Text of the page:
At the moment I’m in Girona, Spain watching an exorbitant amount of precipitation fall on the cobbled city streets. At some point, I’m supposed to ride today. Specifically, I’m supposed to ride one hour; an amount of time that, on days like this, is more of an inconvenience than something worth looking forward to. If the current forecast holds there will be little to no opportunity to make it outside for said ride; that is, of course, unless I want to get really cold and be miserable. I don’t want to do that.
Old town Girona is built against a hill which, when commuting into town, gives it something of a domineering appearance. Back in the day this high ground probably served some purpose, like slowing the marauding hordes, but today the slopes of town are more of an annoyance; a means for adding superfluous cardio to my already cardio-filled life. The street to my current apartment, like many streets in town, requires a short trudge uphill. The slope is gradual and the walk not very long, maybe two minutes, but it’s long enough and steep enough to remind you that gravity exists and you’re very much working against it.
In college I commuted to and from class by bike. One day following an exam, with my mind elsewhere, probably thinking about all the questions I got wrong, I turned a corner only to suddenly be greeted by an unavoidable sheet of ice. Before I knew it, my bike was gone from beneath me. Given the gradient of the road, which was very much downhill, and the length of the ice sheet, which went on for several city blocks, I slid for what felt like forever. My enduring memory of this incident was just how long I spent sliding down the street; so long in fact I had time to contemplate certain questions like ‘how is this STILL happening?’ and ‘I wonder if this is actually faster than riding?’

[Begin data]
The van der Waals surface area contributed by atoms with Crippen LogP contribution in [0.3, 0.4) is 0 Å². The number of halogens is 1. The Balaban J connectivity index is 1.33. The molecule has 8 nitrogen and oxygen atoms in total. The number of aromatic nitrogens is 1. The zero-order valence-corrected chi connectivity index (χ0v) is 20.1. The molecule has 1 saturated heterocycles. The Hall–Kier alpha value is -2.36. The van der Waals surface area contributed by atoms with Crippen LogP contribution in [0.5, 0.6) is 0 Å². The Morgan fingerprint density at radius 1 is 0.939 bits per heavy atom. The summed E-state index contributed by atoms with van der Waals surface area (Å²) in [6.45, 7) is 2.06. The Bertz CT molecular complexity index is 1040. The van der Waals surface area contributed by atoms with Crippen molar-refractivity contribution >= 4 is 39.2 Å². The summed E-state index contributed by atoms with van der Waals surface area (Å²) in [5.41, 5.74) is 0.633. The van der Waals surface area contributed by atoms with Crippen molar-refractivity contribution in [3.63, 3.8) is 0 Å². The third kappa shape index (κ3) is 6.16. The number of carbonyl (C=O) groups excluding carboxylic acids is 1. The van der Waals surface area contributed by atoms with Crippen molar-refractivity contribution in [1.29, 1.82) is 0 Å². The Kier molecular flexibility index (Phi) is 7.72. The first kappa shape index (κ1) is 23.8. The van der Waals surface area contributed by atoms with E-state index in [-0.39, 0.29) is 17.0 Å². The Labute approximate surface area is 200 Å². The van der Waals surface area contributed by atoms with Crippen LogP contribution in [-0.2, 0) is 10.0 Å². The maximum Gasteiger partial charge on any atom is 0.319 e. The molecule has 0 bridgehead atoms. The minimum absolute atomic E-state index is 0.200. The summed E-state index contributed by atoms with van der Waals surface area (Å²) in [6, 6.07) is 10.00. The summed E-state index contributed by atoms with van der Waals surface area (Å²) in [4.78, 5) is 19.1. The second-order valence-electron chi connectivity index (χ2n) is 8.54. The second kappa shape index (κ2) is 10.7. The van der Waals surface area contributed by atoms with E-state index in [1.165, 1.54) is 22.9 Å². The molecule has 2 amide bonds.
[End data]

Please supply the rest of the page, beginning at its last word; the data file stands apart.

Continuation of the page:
It has probably been years since I last recalled that story but now, looking down the street of my apartment, the memory comes back as I admire the not-so-subtle sheen the rain has given the cobbles below. Part of me wonders if history will repeat itself. If, upon walking out the front door of the building, I’ll just slide right to the intersecting street at the bottom. It’s an amusing prospect though one that’s obviously unlikely.
Whether it be because of the rain or the risk of sliding off into oblivion, I’ve spent this morning indoors coming to the conclusion that, after a multi-year hiatus, I’m going to make a concerted effort to restart this blog. In the past, this platform served as a means of keeping those who cared informed as to what I was up to or musings on things in my life. The new iteration will probably be very much the same. We obviously live in a time with plenty of divisive content online so hopefully you can find some solace and entertainment with what I have to say. I cannot guarantee updates will be regularly timed but I can promise I’ll make an effort.
In the meantime, here are a few things that have kept me entertained over the past few weeks:
Garrison Keillor hasn’t hosted “A Prairie Home Companion” for a few years now but he is still writing regularly. My brother introduced me to his website a month or ago and it’s been a consistent source of entertainment. For fans of APHC, the writing will feel similar to Keillor’s Lake Wobegon monologues.
One of my current fascinations is with beekeeping and given the ample time I have to sit around post-training the Vino Farm YouTube channel has become quite the rabbit hole. In case you aren’t aware, bees are amazing; and no, that’s not a joke. I encourage you to check this channel out. Plus, this farm is in Western Massachusetts so score one for the home team.
On the music front, I’ve been listening to Brass Against for a few years now but they’ve been a more consistent presence on my playlists lately. Essentially, these guys are the answer to the question “what would a ska version of a Rage Against the Machine song sound like?”
Thanks for reading,
(To catch up on Emerson’s latest adventures, visit his blog)